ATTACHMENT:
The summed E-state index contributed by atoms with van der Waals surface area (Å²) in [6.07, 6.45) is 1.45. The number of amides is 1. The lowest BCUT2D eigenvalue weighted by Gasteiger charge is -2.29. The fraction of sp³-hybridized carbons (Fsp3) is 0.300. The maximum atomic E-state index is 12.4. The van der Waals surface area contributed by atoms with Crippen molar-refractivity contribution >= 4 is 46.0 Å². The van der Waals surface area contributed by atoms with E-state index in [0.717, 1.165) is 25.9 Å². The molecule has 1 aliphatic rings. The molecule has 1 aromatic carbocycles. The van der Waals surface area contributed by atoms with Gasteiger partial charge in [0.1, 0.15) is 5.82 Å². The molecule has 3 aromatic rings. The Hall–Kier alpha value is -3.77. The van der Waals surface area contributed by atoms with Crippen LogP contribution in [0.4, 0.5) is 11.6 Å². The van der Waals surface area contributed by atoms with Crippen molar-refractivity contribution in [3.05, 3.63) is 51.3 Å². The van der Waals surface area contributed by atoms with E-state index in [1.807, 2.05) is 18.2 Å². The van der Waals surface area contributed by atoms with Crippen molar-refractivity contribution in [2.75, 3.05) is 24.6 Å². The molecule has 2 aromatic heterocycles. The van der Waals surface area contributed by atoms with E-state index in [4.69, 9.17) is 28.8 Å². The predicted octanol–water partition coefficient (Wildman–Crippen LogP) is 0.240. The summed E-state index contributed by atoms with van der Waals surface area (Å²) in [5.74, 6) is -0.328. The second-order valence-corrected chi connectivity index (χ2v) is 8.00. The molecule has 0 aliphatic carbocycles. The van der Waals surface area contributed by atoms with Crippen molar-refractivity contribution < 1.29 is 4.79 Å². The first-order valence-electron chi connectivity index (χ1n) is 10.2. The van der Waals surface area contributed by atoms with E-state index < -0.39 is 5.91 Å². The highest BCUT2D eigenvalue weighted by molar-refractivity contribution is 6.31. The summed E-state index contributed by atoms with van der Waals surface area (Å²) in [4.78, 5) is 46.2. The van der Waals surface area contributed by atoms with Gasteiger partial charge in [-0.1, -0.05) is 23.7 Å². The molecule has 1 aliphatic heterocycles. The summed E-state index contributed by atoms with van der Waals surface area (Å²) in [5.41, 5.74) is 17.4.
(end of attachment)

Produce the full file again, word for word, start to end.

The summed E-state index contributed by atoms with van der Waals surface area (Å²) in [6.07, 6.45) is 1.45. The number of amides is 1. The lowest BCUT2D eigenvalue weighted by Gasteiger charge is -2.29. The fraction of sp³-hybridized carbons (Fsp3) is 0.300. The maximum atomic E-state index is 12.4. The van der Waals surface area contributed by atoms with Crippen molar-refractivity contribution >= 4 is 46.0 Å². The van der Waals surface area contributed by atoms with E-state index in [0.717, 1.165) is 25.9 Å². The molecule has 1 aliphatic rings. The molecule has 1 aromatic carbocycles. The van der Waals surface area contributed by atoms with Gasteiger partial charge in [0.1, 0.15) is 5.82 Å². The molecule has 3 aromatic rings. The Hall–Kier alpha value is -3.77. The van der Waals surface area contributed by atoms with Crippen LogP contribution in [0.4, 0.5) is 11.6 Å². The van der Waals surface area contributed by atoms with Crippen molar-refractivity contribution in [3.05, 3.63) is 51.3 Å². The van der Waals surface area contributed by atoms with E-state index in [1.807, 2.05) is 18.2 Å². The van der Waals surface area contributed by atoms with Crippen molar-refractivity contribution in [2.75, 3.05) is 24.6 Å². The molecule has 2 aromatic heterocycles. The van der Waals surface area contributed by atoms with E-state index in [4.69, 9.17) is 28.8 Å². The predicted octanol–water partition coefficient (Wildman–Crippen LogP) is 0.240. The summed E-state index contributed by atoms with van der Waals surface area (Å²) in [5.74, 6) is -0.328. The second-order valence-corrected chi connectivity index (χ2v) is 8.00. The molecule has 0 aliphatic carbocycles. The van der Waals surface area contributed by atoms with Crippen molar-refractivity contribution < 1.29 is 4.79 Å². The first-order valence-electron chi connectivity index (χ1n) is 10.2. The van der Waals surface area contributed by atoms with E-state index < -0.39 is 5.91 Å². The highest BCUT2D eigenvalue weighted by molar-refractivity contribution is 6.31. The summed E-state index contributed by atoms with van der Waals surface area (Å²) in [4.78, 5) is 46.2. The van der Waals surface area contributed by atoms with Gasteiger partial charge in [-0.1, -0.05) is 23.7 Å². The molecule has 1 aliphatic heterocycles. The summed E-state index contributed by atoms with van der Waals surface area (Å²) in [5.41, 5.74) is 17.4.